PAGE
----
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In an effort to give women their best opportunity for success in the workplace, Gov. Deval Patrick on Wednesday will announce a new initiative to examine policies the state can promote and adopt to advance the careers of women and the creation a fellowship program placing women in year-long executive branch positions.
Patrick will announce the new initiatives Wednesday afternoon at Bentley University, where he will also challenge private sector leaders to establish similar programs in their companies, according to an administration official.
“An economy is only at its best when every individual has an equal opportunity to participate," Patrick said in a statement. “By focusing on redefining our own strategies to support women in the workplace, and challenging our business community to do the same, we will strengthen our economy and build a better Commonwealth for generations to come.”
The new Massachusetts Women’s Leadership Fellowship — created in concert with Bentley University’s Center for Women in Business — will place fellows in positions within state government and quasi-public agencies for a year where they will be also be able to participate in leadership development and networking programs developed by Bentley. The application process will open in late April, with selections made in June and fellowships starting in September, according to the administration. It is expected that there will be roughly a dozen or more fellows at a cost to the state of an estimated $1 million in fiscal 2015, depending on positions and salaries.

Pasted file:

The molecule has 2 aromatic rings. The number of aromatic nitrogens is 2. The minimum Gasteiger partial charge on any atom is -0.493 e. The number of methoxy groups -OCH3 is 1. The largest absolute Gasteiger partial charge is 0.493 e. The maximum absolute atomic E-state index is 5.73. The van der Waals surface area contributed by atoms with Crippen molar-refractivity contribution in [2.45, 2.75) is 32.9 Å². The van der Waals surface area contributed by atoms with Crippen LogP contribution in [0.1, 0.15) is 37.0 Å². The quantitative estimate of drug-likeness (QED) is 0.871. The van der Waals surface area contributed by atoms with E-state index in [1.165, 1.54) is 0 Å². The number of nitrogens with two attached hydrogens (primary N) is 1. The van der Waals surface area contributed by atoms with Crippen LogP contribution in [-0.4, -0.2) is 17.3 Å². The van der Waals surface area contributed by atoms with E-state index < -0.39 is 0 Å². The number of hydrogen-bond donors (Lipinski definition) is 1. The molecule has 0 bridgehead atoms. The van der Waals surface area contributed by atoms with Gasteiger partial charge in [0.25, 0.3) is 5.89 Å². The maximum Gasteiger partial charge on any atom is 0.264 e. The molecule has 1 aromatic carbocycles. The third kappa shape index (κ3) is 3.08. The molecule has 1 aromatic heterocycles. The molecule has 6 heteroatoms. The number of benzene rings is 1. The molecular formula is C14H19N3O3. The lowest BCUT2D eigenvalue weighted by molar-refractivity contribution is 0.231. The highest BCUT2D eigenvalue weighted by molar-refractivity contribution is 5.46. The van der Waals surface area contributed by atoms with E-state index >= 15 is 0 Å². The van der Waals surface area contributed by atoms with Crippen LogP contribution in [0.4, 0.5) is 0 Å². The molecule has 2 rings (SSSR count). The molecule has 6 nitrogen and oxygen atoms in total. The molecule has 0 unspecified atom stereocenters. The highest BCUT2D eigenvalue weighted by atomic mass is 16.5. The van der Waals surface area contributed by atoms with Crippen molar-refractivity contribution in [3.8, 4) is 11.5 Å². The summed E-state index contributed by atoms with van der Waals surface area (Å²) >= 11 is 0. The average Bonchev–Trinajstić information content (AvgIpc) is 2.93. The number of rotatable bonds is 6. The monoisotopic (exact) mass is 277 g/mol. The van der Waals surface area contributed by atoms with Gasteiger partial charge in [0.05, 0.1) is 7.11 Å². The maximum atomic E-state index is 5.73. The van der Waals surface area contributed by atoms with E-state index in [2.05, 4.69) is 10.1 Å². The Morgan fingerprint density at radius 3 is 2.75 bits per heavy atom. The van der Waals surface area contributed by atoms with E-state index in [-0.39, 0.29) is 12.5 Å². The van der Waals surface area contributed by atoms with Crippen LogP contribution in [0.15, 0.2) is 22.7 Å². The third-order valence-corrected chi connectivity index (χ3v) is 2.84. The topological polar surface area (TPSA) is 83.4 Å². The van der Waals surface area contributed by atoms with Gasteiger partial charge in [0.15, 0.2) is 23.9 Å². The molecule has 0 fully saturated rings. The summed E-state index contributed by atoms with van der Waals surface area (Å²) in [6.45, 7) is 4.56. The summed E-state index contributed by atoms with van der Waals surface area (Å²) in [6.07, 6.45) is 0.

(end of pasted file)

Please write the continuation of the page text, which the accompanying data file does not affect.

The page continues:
Patrick also plans to create a task force that will report back to him in six months with recommendations on what the state can do to advance women in their careers in the public sector and policies the state could adopt governing employment in the private sector. The administration said the task force should look at issues such as equal pay, flex time, family-conducive scheduling, maternity leave, lactation facilities and child care.
Though the Office of Access and Opportunity reported last year that 50 percent of all managers and 49 percent of senior managers in the executive branch were women, Massachusetts still lags the country when it comes to women in leadership position at large private corporations.
The Boston Club earlier this year reported that 13.8 percent of the directors of Massachusetts’ 100 largest public companies are women, an all-time high for the state but still below the 17 percent national average. Even fewer are women of color and the majority of these companies have no female executive officers.
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